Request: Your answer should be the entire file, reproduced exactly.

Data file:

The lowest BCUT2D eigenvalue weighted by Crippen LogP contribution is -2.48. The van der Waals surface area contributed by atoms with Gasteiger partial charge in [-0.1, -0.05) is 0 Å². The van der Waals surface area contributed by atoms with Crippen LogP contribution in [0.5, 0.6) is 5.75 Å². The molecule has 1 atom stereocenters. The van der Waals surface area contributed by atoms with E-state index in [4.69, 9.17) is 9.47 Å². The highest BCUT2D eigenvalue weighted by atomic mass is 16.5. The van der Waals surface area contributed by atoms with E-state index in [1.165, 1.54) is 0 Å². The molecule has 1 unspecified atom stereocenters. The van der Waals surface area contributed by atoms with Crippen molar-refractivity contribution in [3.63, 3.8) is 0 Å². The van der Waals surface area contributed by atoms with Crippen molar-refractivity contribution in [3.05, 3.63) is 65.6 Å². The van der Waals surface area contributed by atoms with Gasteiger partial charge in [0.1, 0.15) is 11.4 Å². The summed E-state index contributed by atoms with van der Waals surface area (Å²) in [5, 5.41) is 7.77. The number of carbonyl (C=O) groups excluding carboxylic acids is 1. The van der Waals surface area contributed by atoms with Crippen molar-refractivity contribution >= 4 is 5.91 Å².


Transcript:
The lowest BCUT2D eigenvalue weighted by Crippen LogP contribution is -2.48. The van der Waals surface area contributed by atoms with Gasteiger partial charge in [-0.1, -0.05) is 0 Å². The van der Waals surface area contributed by atoms with Crippen LogP contribution in [0.5, 0.6) is 5.75 Å². The molecule has 1 atom stereocenters. The van der Waals surface area contributed by atoms with E-state index in [4.69, 9.17) is 9.47 Å². The highest BCUT2D eigenvalue weighted by atomic mass is 16.5. The van der Waals surface area contributed by atoms with E-state index in [1.165, 1.54) is 0 Å². The molecule has 1 unspecified atom stereocenters. The van der Waals surface area contributed by atoms with Crippen molar-refractivity contribution in [3.63, 3.8) is 0 Å². The van der Waals surface area contributed by atoms with Crippen molar-refractivity contribution in [3.05, 3.63) is 65.6 Å². The van der Waals surface area contributed by atoms with Gasteiger partial charge in [0.1, 0.15) is 11.4 Å². The summed E-state index contributed by atoms with van der Waals surface area (Å²) in [5, 5.41) is 7.77. The number of carbonyl (C=O) groups excluding carboxylic acids is 1. The van der Waals surface area contributed by atoms with Crippen molar-refractivity contribution >= 4 is 5.91 Å².